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1 The History of Datalog Origins Failure Resurrection.

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1 1 The History of Datalog Origins Failure Resurrection

2 2 An Odd Encounter uSeveral years ago, I met a colleague, Monica Lam, in the hallway at Stanford. u“I hear you were involved in the early work on Datalog.” uShe had discovered this work and used it in her system for large-scale data- flow analysis.

3 3 Odd Encounter – (2) uThe application is naturally recursive. uVery large-scale (analyzed code of 800K lines).  They (Monica and her student John Whaley) had an implementation bddbddb that compiled Datalog rules into BDD’s (binary decision diagrams).

4 4 Where Did Datalog Come From? 1.Codd’s tuple and domain calculus (1972). 2.Gallaire and Minker’s “Logic and Databases” (1978). 3.Prolog (1976).

5 5 Codd’s Logics uTRC. { t | R(r) and S(s) and t.A = r.A and r.B = s.B and t.C = s.C } wImplemented by Stonebraker as QUEL. uDRC. { ac | R(ab) and S(bc) } wImplemented by Zloof as Query-by- Example.

6 6 “Logic and Databases” uViewed queries as the result of an entire logical theory. uThus allows recursion, negation, theories with multiple minimal models. uClosed/open-world evaluations.

7 7 Prolog uA conventional programming language with predicates as function calls. uBizarre execution rule. uExample: you have to write TC as: path(X,Y) :- arc(X,Y). path(X,Y) :- arc(X,Z), path(Z,Y).

8 8 Implementation of Logical Query Languages for Databases uIn 1984 I took sabbatical at Hebrew University and wrote a paper with the above title. uIt has some crazy stuff that makes me wonder “what was I thinking?” uMuch was fixed by others, later. uPublished in SIGMOD (no real theorems!).

9 9 Implementation – (2) uKey idea: Prolog notation + Horn- clause, unique fixedpoint semantics. uKey idea: It’s about algorithms for query execution, not logical models. wOriginal thought in that direction was really by Henschen and Naqvi.

10 10 Enter “Datalog” uThe term “Datalog” to refer to positive Horn clauses without function symbols was first proposed by Dave Maier and David S. (“the other”) Warren. uAppears in their book Programming with Logic (1988), but in common use before that.

11 11 Good Implementation Ideas 1.Seminaive evaluation (Bancilhon and Ramakrishnan, 1986 – also in SIGMOD). 2.Specialized linear-recursion implementations (many people including Naughton, Ramakrishnan, Sagiv, Vardi,…). 3.Magic sets (Beeri and Ramakrishnan, 1987 – finally something got into PODS).

12 12 Magic Sets uA query-rewriting scheme. uSimilar in effect to a number of query- execution ideas such as 1.Query-Subquery (Rohmer, Lescoeur, and Kerasit, 1986). 2.Memoing (Dietrich and Warren, 1985).

13 13 Negation uWith negated subgoals in Datalog wExample: bachelor(X) :- male(X), NOT married(X,Y) you run the risk of multiple minimal models. uStratified model (Chandra-Harel, 1982; Apt, Blair, Walker, 1985). u Well-founded semantics (Van Gelder, Ross, Schlipf, 1988).

14 14 The Death of Datalog uRecursion turned out not to be all that important in the world of the 1980’s. uIn the AI community, where logic was taken more seriously than in DB, the emphasis was on expressiveness, not tractability.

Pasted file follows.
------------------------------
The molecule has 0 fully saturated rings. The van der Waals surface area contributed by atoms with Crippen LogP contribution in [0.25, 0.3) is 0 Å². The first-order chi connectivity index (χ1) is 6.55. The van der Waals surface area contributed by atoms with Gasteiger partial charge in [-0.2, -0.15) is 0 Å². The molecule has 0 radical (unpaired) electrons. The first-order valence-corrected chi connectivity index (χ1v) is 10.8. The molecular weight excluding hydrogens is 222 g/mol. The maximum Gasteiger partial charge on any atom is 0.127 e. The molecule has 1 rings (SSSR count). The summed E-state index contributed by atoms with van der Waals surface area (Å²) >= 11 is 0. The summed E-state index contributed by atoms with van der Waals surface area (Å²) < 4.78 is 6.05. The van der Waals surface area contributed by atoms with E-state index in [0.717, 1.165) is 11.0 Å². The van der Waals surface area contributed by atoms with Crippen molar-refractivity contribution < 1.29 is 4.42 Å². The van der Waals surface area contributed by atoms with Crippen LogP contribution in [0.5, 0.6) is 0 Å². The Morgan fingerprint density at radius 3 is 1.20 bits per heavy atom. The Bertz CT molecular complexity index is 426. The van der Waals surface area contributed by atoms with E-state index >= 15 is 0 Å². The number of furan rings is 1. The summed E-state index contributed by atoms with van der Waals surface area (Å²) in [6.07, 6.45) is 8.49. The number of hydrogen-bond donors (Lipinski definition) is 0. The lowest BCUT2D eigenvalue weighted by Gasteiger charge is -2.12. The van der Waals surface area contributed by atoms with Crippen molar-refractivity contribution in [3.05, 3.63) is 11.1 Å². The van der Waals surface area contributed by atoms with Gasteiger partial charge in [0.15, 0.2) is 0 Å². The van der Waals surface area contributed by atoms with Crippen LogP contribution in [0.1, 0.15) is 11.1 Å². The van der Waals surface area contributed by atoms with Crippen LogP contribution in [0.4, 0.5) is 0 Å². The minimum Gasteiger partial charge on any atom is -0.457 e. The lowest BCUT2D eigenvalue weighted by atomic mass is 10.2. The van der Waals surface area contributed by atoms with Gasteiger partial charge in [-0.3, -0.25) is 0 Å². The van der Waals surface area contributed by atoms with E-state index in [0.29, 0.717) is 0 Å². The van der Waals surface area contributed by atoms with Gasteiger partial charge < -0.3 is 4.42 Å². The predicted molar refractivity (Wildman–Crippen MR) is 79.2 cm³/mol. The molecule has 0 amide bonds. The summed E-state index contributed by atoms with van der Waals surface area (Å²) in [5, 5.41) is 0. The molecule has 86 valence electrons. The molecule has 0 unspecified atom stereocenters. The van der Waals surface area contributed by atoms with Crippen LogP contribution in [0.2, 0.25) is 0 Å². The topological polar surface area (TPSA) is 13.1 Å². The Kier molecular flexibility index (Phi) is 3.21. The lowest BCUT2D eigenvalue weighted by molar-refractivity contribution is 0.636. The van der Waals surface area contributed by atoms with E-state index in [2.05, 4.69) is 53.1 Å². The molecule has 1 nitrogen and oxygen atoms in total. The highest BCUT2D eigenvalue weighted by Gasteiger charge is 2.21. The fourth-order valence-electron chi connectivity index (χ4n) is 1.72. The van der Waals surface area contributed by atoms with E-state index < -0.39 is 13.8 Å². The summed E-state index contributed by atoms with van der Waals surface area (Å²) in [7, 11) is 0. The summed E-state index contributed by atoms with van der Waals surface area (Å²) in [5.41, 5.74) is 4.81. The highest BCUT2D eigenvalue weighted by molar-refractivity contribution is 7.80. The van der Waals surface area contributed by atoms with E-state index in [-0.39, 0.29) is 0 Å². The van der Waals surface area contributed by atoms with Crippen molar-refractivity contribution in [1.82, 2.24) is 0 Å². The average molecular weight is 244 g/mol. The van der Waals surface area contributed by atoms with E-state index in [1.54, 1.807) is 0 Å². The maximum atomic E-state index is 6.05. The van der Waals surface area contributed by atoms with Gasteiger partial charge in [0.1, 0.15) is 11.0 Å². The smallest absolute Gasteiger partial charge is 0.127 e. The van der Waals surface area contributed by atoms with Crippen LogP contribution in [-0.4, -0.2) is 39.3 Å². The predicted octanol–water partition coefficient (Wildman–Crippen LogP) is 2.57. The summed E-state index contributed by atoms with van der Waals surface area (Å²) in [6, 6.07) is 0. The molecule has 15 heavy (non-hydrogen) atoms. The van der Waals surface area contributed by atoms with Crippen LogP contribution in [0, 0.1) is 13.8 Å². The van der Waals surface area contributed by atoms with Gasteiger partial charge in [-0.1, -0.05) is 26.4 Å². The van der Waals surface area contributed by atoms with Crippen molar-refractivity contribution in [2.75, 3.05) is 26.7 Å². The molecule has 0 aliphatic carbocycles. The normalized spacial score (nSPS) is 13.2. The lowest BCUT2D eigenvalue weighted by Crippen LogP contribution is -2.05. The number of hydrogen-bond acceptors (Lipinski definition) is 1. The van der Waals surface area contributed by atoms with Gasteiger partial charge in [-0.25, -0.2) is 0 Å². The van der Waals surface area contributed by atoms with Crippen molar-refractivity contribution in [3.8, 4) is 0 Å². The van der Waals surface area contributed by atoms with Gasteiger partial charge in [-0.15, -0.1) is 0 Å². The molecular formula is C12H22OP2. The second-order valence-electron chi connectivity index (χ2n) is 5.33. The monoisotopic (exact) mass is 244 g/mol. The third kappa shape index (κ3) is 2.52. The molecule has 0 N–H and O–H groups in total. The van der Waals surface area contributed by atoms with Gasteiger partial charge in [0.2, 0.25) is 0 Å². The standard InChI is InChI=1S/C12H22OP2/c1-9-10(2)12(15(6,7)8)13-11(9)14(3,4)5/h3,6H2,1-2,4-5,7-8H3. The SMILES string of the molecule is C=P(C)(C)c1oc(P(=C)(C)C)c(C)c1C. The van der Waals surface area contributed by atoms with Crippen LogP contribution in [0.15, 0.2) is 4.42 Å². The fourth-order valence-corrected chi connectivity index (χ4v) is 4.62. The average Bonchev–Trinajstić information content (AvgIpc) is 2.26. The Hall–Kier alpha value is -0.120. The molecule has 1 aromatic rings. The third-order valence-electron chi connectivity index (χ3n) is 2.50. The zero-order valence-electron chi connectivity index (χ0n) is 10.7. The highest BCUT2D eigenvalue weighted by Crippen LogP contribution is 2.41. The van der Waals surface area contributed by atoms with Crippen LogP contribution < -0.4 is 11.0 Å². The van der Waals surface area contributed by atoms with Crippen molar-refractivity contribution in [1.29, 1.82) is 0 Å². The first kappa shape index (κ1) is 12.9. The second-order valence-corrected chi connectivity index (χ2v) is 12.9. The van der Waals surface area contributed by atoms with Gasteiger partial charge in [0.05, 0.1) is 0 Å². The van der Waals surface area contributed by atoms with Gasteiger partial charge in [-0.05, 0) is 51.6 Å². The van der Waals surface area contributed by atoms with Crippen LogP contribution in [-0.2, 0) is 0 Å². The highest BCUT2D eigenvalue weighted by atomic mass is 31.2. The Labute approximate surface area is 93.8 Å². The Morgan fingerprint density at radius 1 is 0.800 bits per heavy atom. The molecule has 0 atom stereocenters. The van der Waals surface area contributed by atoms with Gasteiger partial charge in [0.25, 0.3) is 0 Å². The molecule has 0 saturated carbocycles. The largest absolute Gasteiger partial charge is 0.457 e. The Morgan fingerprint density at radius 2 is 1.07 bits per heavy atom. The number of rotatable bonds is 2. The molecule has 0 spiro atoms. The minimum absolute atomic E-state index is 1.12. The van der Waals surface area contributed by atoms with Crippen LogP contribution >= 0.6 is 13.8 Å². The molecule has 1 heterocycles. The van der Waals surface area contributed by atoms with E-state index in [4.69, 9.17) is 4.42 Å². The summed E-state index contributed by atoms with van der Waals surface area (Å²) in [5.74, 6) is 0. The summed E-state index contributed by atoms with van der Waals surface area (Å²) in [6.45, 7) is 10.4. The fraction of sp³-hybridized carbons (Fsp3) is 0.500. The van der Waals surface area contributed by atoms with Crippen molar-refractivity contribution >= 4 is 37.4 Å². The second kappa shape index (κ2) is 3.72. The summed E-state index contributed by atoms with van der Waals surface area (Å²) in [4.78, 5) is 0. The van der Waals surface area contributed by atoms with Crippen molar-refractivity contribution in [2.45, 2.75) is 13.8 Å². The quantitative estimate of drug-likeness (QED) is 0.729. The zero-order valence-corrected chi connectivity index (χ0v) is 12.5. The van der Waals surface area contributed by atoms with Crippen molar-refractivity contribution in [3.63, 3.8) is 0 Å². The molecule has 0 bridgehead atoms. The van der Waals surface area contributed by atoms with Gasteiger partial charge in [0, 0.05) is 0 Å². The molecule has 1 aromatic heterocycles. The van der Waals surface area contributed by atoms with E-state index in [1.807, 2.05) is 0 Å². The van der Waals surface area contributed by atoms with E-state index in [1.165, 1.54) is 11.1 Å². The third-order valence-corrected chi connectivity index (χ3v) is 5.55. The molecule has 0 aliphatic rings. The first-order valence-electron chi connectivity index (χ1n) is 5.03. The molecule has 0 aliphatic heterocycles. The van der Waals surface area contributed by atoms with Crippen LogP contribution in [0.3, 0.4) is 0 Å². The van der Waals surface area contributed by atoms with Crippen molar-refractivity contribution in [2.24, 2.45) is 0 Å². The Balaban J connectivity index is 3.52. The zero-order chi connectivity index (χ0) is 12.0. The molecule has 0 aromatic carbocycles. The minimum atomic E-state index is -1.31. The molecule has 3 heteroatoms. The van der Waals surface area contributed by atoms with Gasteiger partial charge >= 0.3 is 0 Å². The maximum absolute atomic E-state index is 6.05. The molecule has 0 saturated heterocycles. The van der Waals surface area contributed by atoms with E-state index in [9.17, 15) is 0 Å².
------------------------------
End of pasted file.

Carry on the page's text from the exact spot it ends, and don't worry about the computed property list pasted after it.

15 15 The Rebirth uDatalog slept, but nothing could take away its important virtues: wSimplicity and declarativeness. wTractability. wSimple execution engine. uWhile “rule-based systems” were long an AI staple, they never got these features of Datalog.

16 16 bddbddb uWhy did Monica Lam think of Datalog for data-flow analysis? uClassical DFA was for code optimization. wOnly inner loops are important, so data never needed to get really large.

17 17 bddbddb – (2) uMonica was looking at a different application: software security. wExample: can a string read at one point be passed to a SQL call without first being the argument of a function that checks safety? uEntire program analyzed as a whole. wExample: 800K lines of Apache. wNow it’s a database problem.

18 18 Overlog and Dedalus uAt about the same time, Joe Hellerstein was experimenting with Datalog, first for prototyping and later for the real implementation. uGeneral direction: protocols for distributed systems.

19 19 Overlog and Dedalus – (2) uTwo important additions: time and space as first-class concepts. uExample (space): Assume each node has a table of arcs out. warc(@n, h) means the table at node n contains an arc to node h.

20 20 Example – Continued uEach node n computes the set of nodes it can reach by consulting the reach sets for the nodes to which n has arcs. reach(@n, m) :- arc(@n, h), reach(@h, m).

21 21 Some Other Datalog Directions 1.Webdamlog (Abiteboul et al., these proceedings). uAdds creation of rules at remote sites. 2.PrPl (Lam et al.). uSocial networking in Datalog. 3.SecPAL (Becker et al.). uMicrosoft authorization language translated to Datalog.

22 22 Other Directions – (2) 4.LogicBlox (Molham Aref, CEO). uStartup in Atlanta GA. uOne of several Datalog-based startups. uUses Datalog for customized decision- support systems. uMany extensions, including controlled 2 nd –order predicates. uStill has a tractable, straightforward execution model.

23 23 Conclusions uToo early to tell how important Datalog will be. wWill simplicity and tractability beat expressiveness? uBut moving in the right direction(s) now. uFrom Datalog 2.0 Workshop: needs an open-source standard, like mySQL.

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